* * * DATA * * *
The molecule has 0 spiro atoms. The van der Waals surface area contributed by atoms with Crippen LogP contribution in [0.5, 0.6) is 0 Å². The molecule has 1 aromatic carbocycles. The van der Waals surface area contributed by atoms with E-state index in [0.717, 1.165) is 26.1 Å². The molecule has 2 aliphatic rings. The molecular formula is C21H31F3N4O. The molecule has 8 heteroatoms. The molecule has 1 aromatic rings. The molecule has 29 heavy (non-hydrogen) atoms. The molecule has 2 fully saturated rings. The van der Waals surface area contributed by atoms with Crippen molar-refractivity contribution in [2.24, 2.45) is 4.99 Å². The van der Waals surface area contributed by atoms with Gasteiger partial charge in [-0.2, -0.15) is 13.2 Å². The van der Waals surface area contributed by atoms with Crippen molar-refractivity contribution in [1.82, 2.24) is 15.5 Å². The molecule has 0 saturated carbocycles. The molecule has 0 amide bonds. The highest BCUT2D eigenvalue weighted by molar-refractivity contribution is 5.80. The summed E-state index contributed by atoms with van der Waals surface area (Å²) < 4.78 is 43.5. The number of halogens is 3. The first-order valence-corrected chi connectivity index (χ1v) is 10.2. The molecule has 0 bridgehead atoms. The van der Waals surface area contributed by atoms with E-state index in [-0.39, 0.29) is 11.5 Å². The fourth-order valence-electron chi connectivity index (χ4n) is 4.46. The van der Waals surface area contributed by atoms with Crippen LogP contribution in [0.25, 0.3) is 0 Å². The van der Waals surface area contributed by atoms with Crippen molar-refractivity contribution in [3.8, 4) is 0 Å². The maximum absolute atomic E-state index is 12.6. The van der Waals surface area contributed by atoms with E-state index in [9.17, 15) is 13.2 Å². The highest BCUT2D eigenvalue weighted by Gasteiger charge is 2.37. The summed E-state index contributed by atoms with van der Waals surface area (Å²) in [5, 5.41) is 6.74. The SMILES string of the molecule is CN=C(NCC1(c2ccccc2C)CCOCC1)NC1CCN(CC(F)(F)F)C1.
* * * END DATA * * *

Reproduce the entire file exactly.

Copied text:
The molecule has 0 spiro atoms. The van der Waals surface area contributed by atoms with Crippen LogP contribution in [0.5, 0.6) is 0 Å². The molecule has 1 aromatic carbocycles. The van der Waals surface area contributed by atoms with E-state index in [0.717, 1.165) is 26.1 Å². The molecule has 2 aliphatic rings. The molecular formula is C21H31F3N4O. The molecule has 8 heteroatoms. The molecule has 1 aromatic rings. The molecule has 29 heavy (non-hydrogen) atoms. The molecule has 2 fully saturated rings. The van der Waals surface area contributed by atoms with Crippen molar-refractivity contribution in [2.24, 2.45) is 4.99 Å². The van der Waals surface area contributed by atoms with Gasteiger partial charge in [-0.2, -0.15) is 13.2 Å². The van der Waals surface area contributed by atoms with Crippen molar-refractivity contribution in [1.82, 2.24) is 15.5 Å². The molecule has 0 saturated carbocycles. The molecule has 0 amide bonds. The highest BCUT2D eigenvalue weighted by molar-refractivity contribution is 5.80. The summed E-state index contributed by atoms with van der Waals surface area (Å²) < 4.78 is 43.5. The number of halogens is 3. The first-order valence-corrected chi connectivity index (χ1v) is 10.2. The molecule has 0 bridgehead atoms. The van der Waals surface area contributed by atoms with E-state index in [-0.39, 0.29) is 11.5 Å². The fourth-order valence-electron chi connectivity index (χ4n) is 4.46. The van der Waals surface area contributed by atoms with Crippen LogP contribution in [0.25, 0.3) is 0 Å². The van der Waals surface area contributed by atoms with Crippen molar-refractivity contribution in [3.8, 4) is 0 Å². The maximum absolute atomic E-state index is 12.6. The van der Waals surface area contributed by atoms with E-state index in [9.17, 15) is 13.2 Å². The highest BCUT2D eigenvalue weighted by Gasteiger charge is 2.37. The summed E-state index contributed by atoms with van der Waals surface area (Å²) in [5, 5.41) is 6.74. The SMILES string of the molecule is CN=C(NCC1(c2ccccc2C)CCOCC1)NC1CCN(CC(F)(F)F)C1.